In this episode, we talk when an expat returns to their home nation for short visits; like for a vacation or for attending a family event like a wedding or funeral. Returning home for most expats is usually for reconnecting with parts of their past. However, returning home for a lot of expats is often met with detachments and occasional misunderstandings.
I would like to directly ask many fellow expats living and working in their adopted nation. Do you feel it’s your responsibility or right to get involved in the local politics or civil matters of your host nation? Let’s be clear that I’m pointing this question primarily to expats that don’t have citizenship in their host nation in ANY form.
What are some of the benefits of helping a child develop bilingual language skills? What in the world is a bilingual anyway? Research has shown that children who are raised in a bilingual environment develop a communication advance far beyond monolinguals children. Bilingual children learn the cross-culture meaning and usages of words based on the cultural roots of a language... and there's more...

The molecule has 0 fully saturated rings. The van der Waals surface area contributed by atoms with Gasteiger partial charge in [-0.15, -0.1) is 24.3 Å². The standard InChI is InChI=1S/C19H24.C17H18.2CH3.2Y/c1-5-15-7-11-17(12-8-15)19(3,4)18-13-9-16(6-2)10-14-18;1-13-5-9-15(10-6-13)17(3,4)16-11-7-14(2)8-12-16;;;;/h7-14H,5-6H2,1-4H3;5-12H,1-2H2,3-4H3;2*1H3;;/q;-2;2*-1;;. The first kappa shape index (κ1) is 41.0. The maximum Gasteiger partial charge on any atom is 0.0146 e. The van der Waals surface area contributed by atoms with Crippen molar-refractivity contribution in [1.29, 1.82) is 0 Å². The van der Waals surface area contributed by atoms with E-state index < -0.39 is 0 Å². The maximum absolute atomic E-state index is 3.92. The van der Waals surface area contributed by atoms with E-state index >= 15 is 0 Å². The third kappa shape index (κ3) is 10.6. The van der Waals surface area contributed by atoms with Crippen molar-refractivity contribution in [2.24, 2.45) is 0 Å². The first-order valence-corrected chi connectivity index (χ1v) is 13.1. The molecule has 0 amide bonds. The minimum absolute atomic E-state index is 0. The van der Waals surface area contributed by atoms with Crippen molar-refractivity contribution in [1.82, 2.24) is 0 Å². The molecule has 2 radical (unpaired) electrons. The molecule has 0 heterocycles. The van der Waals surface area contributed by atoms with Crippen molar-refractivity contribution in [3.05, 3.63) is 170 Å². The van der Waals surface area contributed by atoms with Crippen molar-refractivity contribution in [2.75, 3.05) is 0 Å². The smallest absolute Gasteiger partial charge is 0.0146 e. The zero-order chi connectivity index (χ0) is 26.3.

Global events displayed daily on our televisions, read in newspapers and on-line causes us to develop a pessimistic view of the world. The large numbers of innocent people suffering and dying for causes they may not even care about or understand casts a negative view of the world that is being passed on to our children and future generations. This, in turn, is causing them to become suspicious, lose faith, feel insecure and, in the end, hopeless about their future.
It is no secret that the way we see the world can be influenced by our environment and experiences. "Expat Vision" is a term that tries to explain how those willing to live long-term abroad have developed a way of thinking beyond boundaries and finding commonalities in life in their adopted environment.